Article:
When we are raised in our own culture, constant guidance and instruction by parents, older siblings and other community role models is delivered on a daily basis.
Adults who knew how the world worked helped demonstrate everything from how to interact in public, talk to strangers or buy our first car. Unfortunately, when we move to another culture, as much as we try to learn the right words to use, it’s the behavioral competence we lack. When should we use those words? What manners are required? What is appropriate in that setting?
That’s why the title “nurturer” is what we give to our staff while facilitating language sessions in Arabic. The terms we use to describe roles are important. In Arabic, a nurturer describes someone responsible for helping you relearn a new world and how to interact in winsome ways. Like an older sibling who helps us watch out for things that might get us into trouble in High School when we first start out, a nurturer guides us along in our new cultural environment.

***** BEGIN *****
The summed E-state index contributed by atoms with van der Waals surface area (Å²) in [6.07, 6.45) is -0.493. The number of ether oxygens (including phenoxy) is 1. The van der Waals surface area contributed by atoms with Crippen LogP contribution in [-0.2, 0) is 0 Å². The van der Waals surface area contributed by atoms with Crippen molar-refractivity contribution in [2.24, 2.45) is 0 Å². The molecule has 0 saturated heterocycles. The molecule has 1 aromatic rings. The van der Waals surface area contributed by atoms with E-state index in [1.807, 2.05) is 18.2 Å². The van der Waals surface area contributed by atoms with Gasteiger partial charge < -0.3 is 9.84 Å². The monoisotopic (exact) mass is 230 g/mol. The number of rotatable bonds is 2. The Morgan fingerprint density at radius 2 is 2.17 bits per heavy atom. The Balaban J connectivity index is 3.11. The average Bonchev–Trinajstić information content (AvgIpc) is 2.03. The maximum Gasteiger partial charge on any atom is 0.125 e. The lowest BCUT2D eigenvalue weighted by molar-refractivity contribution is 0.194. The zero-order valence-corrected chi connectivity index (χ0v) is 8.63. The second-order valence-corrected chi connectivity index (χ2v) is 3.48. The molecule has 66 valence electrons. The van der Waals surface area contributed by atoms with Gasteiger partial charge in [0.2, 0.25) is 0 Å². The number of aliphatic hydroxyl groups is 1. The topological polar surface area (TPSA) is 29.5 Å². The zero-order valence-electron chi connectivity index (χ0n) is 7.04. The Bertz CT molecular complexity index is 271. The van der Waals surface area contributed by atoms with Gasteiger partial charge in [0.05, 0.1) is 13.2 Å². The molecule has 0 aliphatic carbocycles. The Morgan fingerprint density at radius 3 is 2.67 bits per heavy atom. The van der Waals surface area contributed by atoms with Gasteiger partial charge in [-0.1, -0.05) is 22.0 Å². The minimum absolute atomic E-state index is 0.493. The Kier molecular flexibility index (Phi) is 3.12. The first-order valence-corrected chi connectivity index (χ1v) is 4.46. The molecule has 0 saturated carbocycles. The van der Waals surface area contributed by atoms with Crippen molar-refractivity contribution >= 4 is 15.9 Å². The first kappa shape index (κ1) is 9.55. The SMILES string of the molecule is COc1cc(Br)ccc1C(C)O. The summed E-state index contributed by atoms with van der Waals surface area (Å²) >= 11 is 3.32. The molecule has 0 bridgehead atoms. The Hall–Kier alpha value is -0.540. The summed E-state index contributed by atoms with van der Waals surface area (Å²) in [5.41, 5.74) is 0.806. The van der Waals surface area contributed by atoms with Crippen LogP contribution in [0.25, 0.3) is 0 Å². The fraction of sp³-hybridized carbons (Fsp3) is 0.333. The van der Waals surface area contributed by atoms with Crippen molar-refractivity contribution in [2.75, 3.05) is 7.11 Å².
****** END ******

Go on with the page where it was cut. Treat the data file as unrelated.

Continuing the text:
In the same vein, we use the title of “participant” instead of “student.” This emphasizes the goal of integrating into society and forming relationships with Arabs. In this way, nurturers come alongside and patiently coach participants beyond grammar, verb forms and vocabulary to enable them to use the Arabic language they are learning to build a meaningful life among Arabs while becoming familiar with their values, culture and worldview.